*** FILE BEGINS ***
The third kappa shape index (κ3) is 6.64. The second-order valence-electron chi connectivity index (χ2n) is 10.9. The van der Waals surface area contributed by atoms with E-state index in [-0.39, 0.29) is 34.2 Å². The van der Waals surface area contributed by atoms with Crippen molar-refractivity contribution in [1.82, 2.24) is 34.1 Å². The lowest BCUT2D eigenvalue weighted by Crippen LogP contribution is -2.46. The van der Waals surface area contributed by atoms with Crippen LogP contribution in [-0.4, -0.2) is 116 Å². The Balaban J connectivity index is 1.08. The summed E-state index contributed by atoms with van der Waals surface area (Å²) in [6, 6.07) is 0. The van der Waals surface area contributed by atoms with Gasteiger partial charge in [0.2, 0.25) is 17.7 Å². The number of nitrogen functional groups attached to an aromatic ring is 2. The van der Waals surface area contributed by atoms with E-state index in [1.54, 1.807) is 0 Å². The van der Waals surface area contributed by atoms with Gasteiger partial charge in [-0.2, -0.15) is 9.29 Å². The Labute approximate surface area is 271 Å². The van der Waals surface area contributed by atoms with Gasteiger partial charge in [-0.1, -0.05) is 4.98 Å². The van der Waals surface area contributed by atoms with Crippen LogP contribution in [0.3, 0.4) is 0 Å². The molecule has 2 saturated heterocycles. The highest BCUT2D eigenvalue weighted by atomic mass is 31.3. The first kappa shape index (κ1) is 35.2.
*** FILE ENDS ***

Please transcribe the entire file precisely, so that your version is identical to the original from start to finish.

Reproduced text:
The third kappa shape index (κ3) is 6.64. The second-order valence-electron chi connectivity index (χ2n) is 10.9. The van der Waals surface area contributed by atoms with E-state index in [-0.39, 0.29) is 34.2 Å². The van der Waals surface area contributed by atoms with Crippen molar-refractivity contribution in [1.82, 2.24) is 34.1 Å². The lowest BCUT2D eigenvalue weighted by Crippen LogP contribution is -2.46. The van der Waals surface area contributed by atoms with Crippen LogP contribution in [-0.4, -0.2) is 116 Å². The Balaban J connectivity index is 1.08. The summed E-state index contributed by atoms with van der Waals surface area (Å²) in [6, 6.07) is 0. The van der Waals surface area contributed by atoms with Gasteiger partial charge in [0.2, 0.25) is 17.7 Å². The number of nitrogen functional groups attached to an aromatic ring is 2. The van der Waals surface area contributed by atoms with E-state index in [1.54, 1.807) is 0 Å². The van der Waals surface area contributed by atoms with Gasteiger partial charge in [-0.2, -0.15) is 9.29 Å². The Labute approximate surface area is 271 Å². The van der Waals surface area contributed by atoms with Gasteiger partial charge in [-0.1, -0.05) is 4.98 Å². The van der Waals surface area contributed by atoms with Crippen LogP contribution in [0.3, 0.4) is 0 Å². The molecule has 2 saturated heterocycles. The highest BCUT2D eigenvalue weighted by atomic mass is 31.3. The first kappa shape index (κ1) is 35.2.